The idea of relationship and marriage in Judaism is that two halves become one, by completing and complementing each other. “A man should therefore leave his father and mother and be united with his wife, and they shall become one flesh” (Genesis 2:24).
There is an understanding in Kabbalistic Judaism that man is made in the image of God, that the microcosm reflects the macrocosm. There is also an understanding that God has both masculine and feminine attributes. Those attributes are mirrored in relationship, and both of those attributes contribute to balance in the world.
The essence of marriage in Judaism is the commitment to pursue life goals together, to mirror the Divine attributes and to participate in Tikkun Olam, the reparation of the soul of the world. That is done through acts of kindness, compassion, honesty, integrity, loyalty, caring, sharing, and loving. The practice is done in both in a larger social context, and in the context of more intimate relationships.
For Christians the major emphasis is following a path designed to produce more fully realized human beings “created in the Image and Likeness of God” and as such, living in harmonious communion with God, the Church, and the rest of world. This human potential is considered to be realized most perfectly in Jesus Christ, precisely because he is both God and human, and is manifested in others through their association with Him.
Christianity teaches that it is important to attend to body, mind, and soul (or spirit), and these can practiced in relationship by paying attention to works of mercy,” both spiritual and corporal, such as providing for and feeding the family, living a principled prayerful life and keeping in mind that the union is as much of the heart as of the intellect.
A good Christian relationship is one that embodies the values of peace, patience, respect and love, remember above all the words from 1 John 4:16: “God is love, and he who abides in love abides in God and God in him.”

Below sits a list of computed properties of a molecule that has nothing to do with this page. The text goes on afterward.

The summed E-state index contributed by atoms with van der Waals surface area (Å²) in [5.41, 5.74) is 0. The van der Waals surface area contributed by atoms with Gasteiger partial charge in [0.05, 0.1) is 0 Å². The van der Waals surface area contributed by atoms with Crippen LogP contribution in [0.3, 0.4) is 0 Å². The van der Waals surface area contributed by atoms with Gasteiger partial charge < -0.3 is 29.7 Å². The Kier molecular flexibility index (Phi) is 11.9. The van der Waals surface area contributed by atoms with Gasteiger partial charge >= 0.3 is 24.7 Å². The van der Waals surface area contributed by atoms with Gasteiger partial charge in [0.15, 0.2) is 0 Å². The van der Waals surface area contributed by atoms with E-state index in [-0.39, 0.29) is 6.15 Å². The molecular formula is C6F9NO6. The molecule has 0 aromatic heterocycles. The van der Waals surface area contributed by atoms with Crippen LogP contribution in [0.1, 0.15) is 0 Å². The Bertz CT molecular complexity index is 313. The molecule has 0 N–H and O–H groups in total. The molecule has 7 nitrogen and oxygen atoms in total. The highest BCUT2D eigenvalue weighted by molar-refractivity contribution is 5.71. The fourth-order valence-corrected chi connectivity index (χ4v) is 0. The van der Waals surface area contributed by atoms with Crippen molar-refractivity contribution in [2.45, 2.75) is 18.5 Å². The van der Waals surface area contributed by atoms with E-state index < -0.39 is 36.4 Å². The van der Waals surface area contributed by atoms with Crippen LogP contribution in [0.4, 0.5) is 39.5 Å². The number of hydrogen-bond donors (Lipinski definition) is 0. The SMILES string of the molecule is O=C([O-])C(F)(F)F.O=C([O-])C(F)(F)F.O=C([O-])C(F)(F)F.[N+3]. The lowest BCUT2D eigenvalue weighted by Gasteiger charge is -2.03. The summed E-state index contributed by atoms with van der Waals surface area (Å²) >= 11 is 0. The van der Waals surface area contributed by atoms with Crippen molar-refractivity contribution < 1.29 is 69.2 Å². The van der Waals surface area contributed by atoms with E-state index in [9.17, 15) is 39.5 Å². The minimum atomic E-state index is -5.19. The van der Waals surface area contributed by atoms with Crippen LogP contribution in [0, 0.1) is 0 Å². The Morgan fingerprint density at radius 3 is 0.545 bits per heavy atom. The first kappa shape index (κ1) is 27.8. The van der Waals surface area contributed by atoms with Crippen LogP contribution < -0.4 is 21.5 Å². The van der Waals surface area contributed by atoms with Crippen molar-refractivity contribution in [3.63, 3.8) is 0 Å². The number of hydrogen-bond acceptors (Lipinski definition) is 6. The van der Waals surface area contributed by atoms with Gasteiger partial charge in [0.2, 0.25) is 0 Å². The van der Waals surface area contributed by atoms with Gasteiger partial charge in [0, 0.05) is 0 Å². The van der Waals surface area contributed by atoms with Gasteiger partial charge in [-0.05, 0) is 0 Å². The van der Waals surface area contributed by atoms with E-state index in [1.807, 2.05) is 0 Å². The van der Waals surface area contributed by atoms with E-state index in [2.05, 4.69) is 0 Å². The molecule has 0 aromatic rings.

In accordance with the five pillars of the Muslim religion: – creed, charity, fasting, prayer and pilgrimage, the qualities that are honored in an Islamic union are a positive attitude toward life – Muslims say “Al Hamdulillah” (Praise be to Allah) for whatever He does or does not give; the importance of men helping their wives and the importance of women being mates and helpers to their husbands. Both men and woman have rights over each other when they enter into a marriage contract. The husband is financially responsible for the welfare and maintenance of his wife or wives and any children they produce, to include at a minimum, providing a home, food and clothing. In return, it is the duty of the wife to safeguard the husband’s possessions and protect how wealth is spent. If the wife has wealth in her own capacity she is not obliged to spend it upon the husband or children, as she can own property and assets in her own right, so the husband has no right for her property and assets except by her will.
Following the example of the Prophet couples are required to be trustworthy; respectful toward each other, joyous and playful; forgiving of each others mistakes; fast together on Mondays & Thursdays; connect with Allah through ritual of prayer; go on the Hajj to Mecca if possible, and participate on one’s own inner hajj to examine and work with the inner ‘nafs’ or ego constrictions in order to overcome them.
The concept of spirituality pervades all Native American life, beliefs, values, and behavior. All of life both animate and inanimate is understood to be inter-related and sacred. Consequently, spirituality plays an important role in marital relationships. Family structure varies from tribe to tribe in terms of gender roles, from the matriarchal structure seen in the Navajo to patriarchal structures in many other tribes. Gender roles and expectations are directly related to the dynamics within couple relationships, but above all emphasis in the relationship is placed on honoring nature, harmony, balance, spirituality, community interaction and health and wellness.